THOMAS L. KNAPP: Internet censorship is the real threat of the monopoly | Chroniclers
“Yes [Donald] Trump and [Bernie] Sanders takes the same position on Big Tech censorship, “writes David Catron in The American Spectator,” the issue deserves serious attention. “
He’s right, but roughly the opposite of what he intended. When the mainstream ârightâ and âleftâ agree on anything, it’s almost always a neon light sign warning us that our freedoms are under threat.
Catron (as well as Trump and Sanders) want the U.S. government to take control of social media platforms and dictate which users those platforms should accept and what kind of content those platforms should allow posting. They don’t say it so bluntly, of course, but who would? Their cause is implicit in their criticism of “Big Tech” as a “monopoly,” which requires government regulation to promote competition in the “ideas market.”
Social media platforms are not monopolies. If you don’t like Facebook or Twitter, you can go to Minds, MeWe, Diaspora, Mastodon, Gab, Discord, et al.
The US government, however, is a monopoly. Everyone is obligated to “do business” with it, and in many areas it prohibits or forcibly limits competition with its own offers.
Arguments for government regulation of social media platforms are not arguments against monopolies. These are arguments in favor of extending the reach of the government monopoly to new markets.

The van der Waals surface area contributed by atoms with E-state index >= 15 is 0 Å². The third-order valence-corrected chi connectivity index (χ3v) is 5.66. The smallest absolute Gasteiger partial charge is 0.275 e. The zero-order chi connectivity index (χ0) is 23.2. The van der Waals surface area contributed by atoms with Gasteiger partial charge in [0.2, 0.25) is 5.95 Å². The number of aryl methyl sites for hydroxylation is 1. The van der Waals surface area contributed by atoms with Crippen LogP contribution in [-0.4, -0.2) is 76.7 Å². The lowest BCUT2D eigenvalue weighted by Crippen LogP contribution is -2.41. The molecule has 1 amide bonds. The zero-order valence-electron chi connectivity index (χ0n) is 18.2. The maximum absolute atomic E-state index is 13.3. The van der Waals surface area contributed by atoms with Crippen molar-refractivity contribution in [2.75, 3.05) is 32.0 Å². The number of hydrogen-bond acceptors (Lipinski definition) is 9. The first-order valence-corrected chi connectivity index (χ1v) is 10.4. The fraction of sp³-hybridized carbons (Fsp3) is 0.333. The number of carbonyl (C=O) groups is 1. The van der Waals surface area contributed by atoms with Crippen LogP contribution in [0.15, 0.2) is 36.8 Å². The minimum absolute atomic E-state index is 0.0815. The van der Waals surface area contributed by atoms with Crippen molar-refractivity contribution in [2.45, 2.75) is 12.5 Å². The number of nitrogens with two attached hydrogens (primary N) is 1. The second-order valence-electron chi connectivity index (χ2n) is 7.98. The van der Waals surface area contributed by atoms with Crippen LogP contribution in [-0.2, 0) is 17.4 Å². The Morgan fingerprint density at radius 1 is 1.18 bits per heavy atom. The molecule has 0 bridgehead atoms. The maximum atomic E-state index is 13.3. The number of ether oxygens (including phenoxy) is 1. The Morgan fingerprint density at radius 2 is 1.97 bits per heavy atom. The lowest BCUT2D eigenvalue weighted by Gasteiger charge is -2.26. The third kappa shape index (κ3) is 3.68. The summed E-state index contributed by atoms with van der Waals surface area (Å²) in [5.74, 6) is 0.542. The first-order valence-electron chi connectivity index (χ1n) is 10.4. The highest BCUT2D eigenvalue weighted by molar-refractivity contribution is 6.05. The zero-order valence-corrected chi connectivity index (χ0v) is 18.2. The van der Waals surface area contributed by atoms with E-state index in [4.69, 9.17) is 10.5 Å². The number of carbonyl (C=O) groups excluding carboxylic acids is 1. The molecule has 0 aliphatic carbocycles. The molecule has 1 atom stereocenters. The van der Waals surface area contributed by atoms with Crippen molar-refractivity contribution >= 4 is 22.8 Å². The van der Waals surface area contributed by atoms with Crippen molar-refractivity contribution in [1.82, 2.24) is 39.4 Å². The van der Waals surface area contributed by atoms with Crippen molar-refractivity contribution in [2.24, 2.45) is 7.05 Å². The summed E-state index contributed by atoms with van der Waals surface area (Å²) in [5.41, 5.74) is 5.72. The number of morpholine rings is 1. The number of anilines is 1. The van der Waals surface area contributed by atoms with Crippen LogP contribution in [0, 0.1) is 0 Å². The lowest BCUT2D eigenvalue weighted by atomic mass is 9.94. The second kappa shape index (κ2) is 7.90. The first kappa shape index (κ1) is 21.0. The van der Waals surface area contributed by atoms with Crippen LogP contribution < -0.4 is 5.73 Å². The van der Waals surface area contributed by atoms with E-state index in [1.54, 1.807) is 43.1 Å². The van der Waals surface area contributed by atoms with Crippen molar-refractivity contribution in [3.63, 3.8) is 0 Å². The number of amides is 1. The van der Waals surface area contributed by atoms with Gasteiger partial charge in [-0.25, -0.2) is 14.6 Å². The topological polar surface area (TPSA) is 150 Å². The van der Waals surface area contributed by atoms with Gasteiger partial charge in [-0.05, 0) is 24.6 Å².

In this case, the markets are constitutionally protected by the First Amendment and the codification of that amendment in the Internet Vis-Ã -vis law, section 230 of the Communications Decency Act of 1996.
Decisions to ban and moderate content from social media platforms are not âcensorshipâ.
Censorship is “you can’t say that”.
“You can’t use our platform” to say it’s not censorship.
If you tell me I can’t sing my favorite Irish ballad and if I do you’ll get me arrested (assuming you have the power), that’s censorship.
If you tell me I can’t sing “Foggy Dew” on your porch at midnight, that’s not censorship. I’m free to sing it on my own porch, or on the sidewalk, or at a karaoke party at the local bar.
By way of argument, some of my friends point out that politicians intimidate major internet platforms into “proxy censorship.” The popular example is Representative Adam Schiff, D-Calif., Who successfully relied on Amazon Prime Video to suppress “anti-vaccine” documentaries.
My friends are right. It is a problem. Politicians who try to coerce platforms into hosting speeches they don’t want to host are the flip side of the same problem, not a different problem.
Whatever solution to this problem may be, the repeal of the First Amendment or the âreformâ of Section 230 is not part of it.
Ideally, bad actors like Schiff, Trump, and Sanders would be dismissed and removed from office, or charged with conspiracy against rights (18 US Code Â§ 241), or both.
Unless that happens, we should be working to ensure that these wrongdoers lose in Congress, in the courts and at the ballot box. We must not sacrifice Internet freedom, or freedom of speech and of the press in general, to politicians and their schemes.